In the past, there were occasionally other photographers at an event, but now the profusion of photographers is much greater. Within minutes photo sharing and social networking sites have photos of events, but the quality varies greatly and tagging is rare. I hope my 20,000+ photos capture the emergence of computer science and especially human-computer interaction and information visualization.
I continue to take, tag, and organize my photos for my personal satisfaction, but also in the belief that they will be interesting and valuable to others in the near and more distant future. Getting a great photo of a respected colleague delivering a lecture or two young researchers arguing still satisfies and challenges me.
Fred Brooks (b. 1931) remains a leader in software engineering and computer graphics. His 1975 book The Mythical Man Month remained a best seller for several decades because of its insight-filled comments about the social processes involved in software development. He received the National Medal of Technology in 1985 and the ACM Turing Award in 1999. His smiling disposition and vigorous lecturing style were an attraction for me.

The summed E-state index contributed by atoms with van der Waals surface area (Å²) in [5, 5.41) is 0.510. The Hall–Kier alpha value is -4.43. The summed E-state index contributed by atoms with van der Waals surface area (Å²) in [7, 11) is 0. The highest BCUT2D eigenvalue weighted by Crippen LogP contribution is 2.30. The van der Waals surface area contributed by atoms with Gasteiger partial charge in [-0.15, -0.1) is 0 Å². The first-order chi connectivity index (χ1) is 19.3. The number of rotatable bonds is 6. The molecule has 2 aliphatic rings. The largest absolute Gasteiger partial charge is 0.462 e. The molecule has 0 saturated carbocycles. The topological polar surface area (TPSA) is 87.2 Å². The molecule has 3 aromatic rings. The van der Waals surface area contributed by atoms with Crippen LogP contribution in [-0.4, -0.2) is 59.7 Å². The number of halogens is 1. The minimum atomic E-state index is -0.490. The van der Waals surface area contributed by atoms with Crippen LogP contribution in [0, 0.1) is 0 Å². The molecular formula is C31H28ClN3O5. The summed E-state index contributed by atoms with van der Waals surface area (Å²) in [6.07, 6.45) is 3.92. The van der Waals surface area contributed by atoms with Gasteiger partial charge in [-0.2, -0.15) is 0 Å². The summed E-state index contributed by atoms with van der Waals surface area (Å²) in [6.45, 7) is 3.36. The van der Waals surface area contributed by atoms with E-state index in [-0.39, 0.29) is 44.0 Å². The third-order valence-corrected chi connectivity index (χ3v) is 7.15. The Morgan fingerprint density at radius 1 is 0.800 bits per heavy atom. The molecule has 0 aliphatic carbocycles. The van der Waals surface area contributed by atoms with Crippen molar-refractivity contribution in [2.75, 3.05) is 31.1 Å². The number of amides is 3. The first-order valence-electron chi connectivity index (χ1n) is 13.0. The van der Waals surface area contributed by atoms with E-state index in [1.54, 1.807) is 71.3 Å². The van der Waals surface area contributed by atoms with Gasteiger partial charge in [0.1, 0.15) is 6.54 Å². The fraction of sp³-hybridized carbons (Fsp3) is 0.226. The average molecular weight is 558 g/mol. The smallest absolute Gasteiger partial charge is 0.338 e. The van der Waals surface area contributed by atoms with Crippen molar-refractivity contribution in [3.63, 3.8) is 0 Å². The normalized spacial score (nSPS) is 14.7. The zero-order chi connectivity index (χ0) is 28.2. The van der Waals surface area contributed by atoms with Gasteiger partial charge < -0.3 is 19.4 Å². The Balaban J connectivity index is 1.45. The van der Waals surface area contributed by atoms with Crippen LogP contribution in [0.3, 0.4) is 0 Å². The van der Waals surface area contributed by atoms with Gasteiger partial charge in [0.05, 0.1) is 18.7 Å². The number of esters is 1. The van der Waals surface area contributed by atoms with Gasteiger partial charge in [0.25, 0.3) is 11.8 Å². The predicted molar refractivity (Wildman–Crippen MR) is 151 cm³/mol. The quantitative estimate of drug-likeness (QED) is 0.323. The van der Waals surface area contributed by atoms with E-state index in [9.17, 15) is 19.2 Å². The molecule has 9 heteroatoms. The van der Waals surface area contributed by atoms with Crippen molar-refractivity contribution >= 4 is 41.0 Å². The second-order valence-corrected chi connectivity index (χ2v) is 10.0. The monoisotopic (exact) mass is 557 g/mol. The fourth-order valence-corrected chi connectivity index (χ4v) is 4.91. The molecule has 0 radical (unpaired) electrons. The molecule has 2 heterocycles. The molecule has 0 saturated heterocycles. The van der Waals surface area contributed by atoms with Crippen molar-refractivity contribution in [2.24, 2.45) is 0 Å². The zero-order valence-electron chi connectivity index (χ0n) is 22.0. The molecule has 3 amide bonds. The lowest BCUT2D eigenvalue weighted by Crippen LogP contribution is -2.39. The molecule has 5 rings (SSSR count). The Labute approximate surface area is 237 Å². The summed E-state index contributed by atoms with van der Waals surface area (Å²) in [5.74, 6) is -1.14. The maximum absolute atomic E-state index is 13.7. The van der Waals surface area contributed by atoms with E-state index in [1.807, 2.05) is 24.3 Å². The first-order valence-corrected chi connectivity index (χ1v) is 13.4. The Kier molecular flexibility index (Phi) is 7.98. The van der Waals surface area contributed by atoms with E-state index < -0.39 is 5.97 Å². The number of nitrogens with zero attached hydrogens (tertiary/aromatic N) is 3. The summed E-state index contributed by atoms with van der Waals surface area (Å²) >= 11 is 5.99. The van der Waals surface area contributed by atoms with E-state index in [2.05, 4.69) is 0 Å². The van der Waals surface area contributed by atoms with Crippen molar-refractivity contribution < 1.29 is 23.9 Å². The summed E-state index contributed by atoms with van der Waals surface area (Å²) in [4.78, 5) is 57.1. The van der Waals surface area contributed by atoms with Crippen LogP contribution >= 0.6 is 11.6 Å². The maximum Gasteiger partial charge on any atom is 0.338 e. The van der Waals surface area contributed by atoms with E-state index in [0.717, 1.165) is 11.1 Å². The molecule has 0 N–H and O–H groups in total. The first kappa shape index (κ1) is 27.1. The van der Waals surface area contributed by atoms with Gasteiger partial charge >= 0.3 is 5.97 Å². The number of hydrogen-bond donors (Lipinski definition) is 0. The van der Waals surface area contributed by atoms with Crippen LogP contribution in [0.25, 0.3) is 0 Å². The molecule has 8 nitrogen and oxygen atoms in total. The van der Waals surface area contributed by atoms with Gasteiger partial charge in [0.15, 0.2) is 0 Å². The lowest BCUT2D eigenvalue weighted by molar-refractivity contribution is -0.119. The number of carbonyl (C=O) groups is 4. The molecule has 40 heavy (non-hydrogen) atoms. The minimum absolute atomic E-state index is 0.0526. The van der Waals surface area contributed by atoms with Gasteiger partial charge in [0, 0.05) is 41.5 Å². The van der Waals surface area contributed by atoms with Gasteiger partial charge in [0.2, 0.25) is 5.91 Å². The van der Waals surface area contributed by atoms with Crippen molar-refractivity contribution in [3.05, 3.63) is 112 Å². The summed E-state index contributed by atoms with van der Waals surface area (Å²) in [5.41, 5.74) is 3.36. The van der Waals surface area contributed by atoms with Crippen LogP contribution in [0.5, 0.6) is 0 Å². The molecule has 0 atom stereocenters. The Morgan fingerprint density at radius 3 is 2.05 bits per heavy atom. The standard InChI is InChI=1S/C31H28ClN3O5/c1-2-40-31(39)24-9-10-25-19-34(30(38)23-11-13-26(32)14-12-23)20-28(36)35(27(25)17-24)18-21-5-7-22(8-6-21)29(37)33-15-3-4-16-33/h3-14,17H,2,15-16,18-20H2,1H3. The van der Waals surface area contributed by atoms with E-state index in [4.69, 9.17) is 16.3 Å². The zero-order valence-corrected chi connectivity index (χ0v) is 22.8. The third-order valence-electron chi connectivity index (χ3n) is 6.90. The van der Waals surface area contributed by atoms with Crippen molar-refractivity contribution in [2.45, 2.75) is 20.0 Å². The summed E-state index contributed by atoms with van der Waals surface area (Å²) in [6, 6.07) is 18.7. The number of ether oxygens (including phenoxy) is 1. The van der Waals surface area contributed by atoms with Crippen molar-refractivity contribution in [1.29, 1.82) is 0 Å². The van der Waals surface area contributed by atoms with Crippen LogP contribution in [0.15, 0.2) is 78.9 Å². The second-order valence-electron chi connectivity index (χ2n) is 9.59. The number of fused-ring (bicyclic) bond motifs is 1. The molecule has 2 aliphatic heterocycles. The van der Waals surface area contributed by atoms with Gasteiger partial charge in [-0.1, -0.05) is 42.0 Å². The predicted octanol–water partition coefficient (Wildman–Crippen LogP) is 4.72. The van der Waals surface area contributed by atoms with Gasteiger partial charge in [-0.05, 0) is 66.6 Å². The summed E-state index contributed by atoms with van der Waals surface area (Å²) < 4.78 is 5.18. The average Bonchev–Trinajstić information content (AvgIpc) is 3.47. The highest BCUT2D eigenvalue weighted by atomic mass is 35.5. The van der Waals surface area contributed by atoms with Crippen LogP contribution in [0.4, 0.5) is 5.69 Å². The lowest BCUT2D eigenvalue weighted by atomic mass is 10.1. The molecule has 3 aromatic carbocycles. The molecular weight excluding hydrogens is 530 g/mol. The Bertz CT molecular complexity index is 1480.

Edgar F. “Ted” Codd (1923-2003) was a memorable character whose Royal Air Force career from World War II, in addition to his British accent, gave him a distinctive style, . I found him always polite and very engaging, even while he was a persistent promoter of his radical idea of a mathematically elegant relational database model. His series of papers and participation in the famous May 1974 debate at the ACM SIGMOD conference helped push IBM and others to implement the relational model in commercial systems, which became the dominant data model.
Edsger Dykstra (1930-2002) spoke sharply and wrote forcefully about improving programming languages and raising the quality of programming by encouraging proof-like approaches to software development. He moved from Holland to the University of Texas at Austin in 1984. I attended a 1974 week-long course in which he laid out his philosophy, providing lucid examples at the blackboard. I tried to convince him of the value of psychological studies of programmer performance to understand their cognitive methods, but he was only mildly interested. I always appreciated the clarity of his thinking and his calm presentation style.
Ed Feigenbaum (b. 1936) is a Fellow of the Computer History Museum “for his pioneering work in artificial intelligence and expert systems.” As a Stanford University professor and chief scientist for the US Air Force, he had great impact and received the ACM Turing Award in 1994 and the IEEE Computer Pioneer Award in 2013. He was a thoughtful intellectual leader, whose warm smile and gentle style made him an excellent subject for my portraits. This characteristic smile was at a lecture visit to the University of Maryland in January 1995.